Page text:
Andreessen Compares Icahn To Evil Kirk

Andreessen Compares Icahn To Evil Kirk
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There’s no love lost between venture capitalist Marc Andreessen and activist investor Carl Icahn, who spent much of the last year attacking each others’ character while Icahn was trying to convince eBay Inc (NASDAQ:EBAY) to spin off PayPal into a separate company, and now Andreessen is using Icahn as his go-to example of harmful activism, comparing him to the evil Captain Kirk in an interview on CNBC’s Fast Money.

“Activism is one of those terms like hedge fund, it depends what you mean. Activism in the form of Ralph Witworth is fantastic. I can’t say enough good things about Ralph,” says Andreessen. “Carl’s like literally the exact opposite… Remember the Star Trek episode where they’ve got the good Captain Kirk and the evil Captain Kirk? It’s one of those things.”

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Andreessen accuses Icahn of lying and slander

Andreessen accuses Icahn of lying, slandering, and bomb throwing to get what he wants, accusations he’s made in the past. For example, Icahn has repeatedly attacked Andreessen for benefiting from eBay Inc’s (NASDAQ:EBAY) decision to sell a majority stake in Skype to Silver Lake Partners, which Andreessen owned 3% of, while he sat on the eBay board. Andreessen says that he recused himself during those negotiations and that many of Icahn’s details are made up.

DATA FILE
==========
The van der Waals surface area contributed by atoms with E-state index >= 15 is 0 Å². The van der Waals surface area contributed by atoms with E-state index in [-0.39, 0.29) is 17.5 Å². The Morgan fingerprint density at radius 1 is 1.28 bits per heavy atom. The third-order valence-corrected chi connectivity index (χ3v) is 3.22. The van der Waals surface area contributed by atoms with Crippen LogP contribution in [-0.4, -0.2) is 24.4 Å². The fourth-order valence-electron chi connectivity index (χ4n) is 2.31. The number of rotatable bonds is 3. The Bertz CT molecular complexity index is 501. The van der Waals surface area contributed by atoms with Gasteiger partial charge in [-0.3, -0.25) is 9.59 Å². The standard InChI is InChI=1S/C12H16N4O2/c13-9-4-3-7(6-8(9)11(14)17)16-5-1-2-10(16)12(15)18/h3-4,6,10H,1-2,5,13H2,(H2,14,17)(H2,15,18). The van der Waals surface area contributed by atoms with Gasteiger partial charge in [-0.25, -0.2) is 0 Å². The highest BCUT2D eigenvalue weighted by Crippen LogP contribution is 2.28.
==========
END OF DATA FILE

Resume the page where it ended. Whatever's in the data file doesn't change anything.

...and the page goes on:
Andreessen has brought up Icahn’s past as a corporate raider, reminding eBay Inc (NASDAQ:EBAY) shareholders of how Icahn sold of most of struggling airline TWA’s profitable assets in the early 90s and left the company bankrupt when he was eventually ousted from the board in 1993.

Icahn wins on PayPal, but Andreessen is still unimpressed

In the end it looks like Icahn will get what he wants, PayPal will be spun off from eBay Inc (NASDAQ:EBAY) sometime next year, but Andreessen isn’t willing to give him credit for suggesting the split.

“He’s not in the details of any of this stuff,” says Andreessen, referencing Michael Dell’s quote from last year that Icahn didn’t even know whether Dell made ‘nuclear reactors or French fries’.

From his point of view, Icahn doesn’t care about what the company is actually doing or how a break-up would affect the people who depend on the company. Andreessen also said that it doesn’t take a high IQ to realize that breaking up companies can be a good way to make money, but there’s a lot more that needs to be considered if you want to help build a company.

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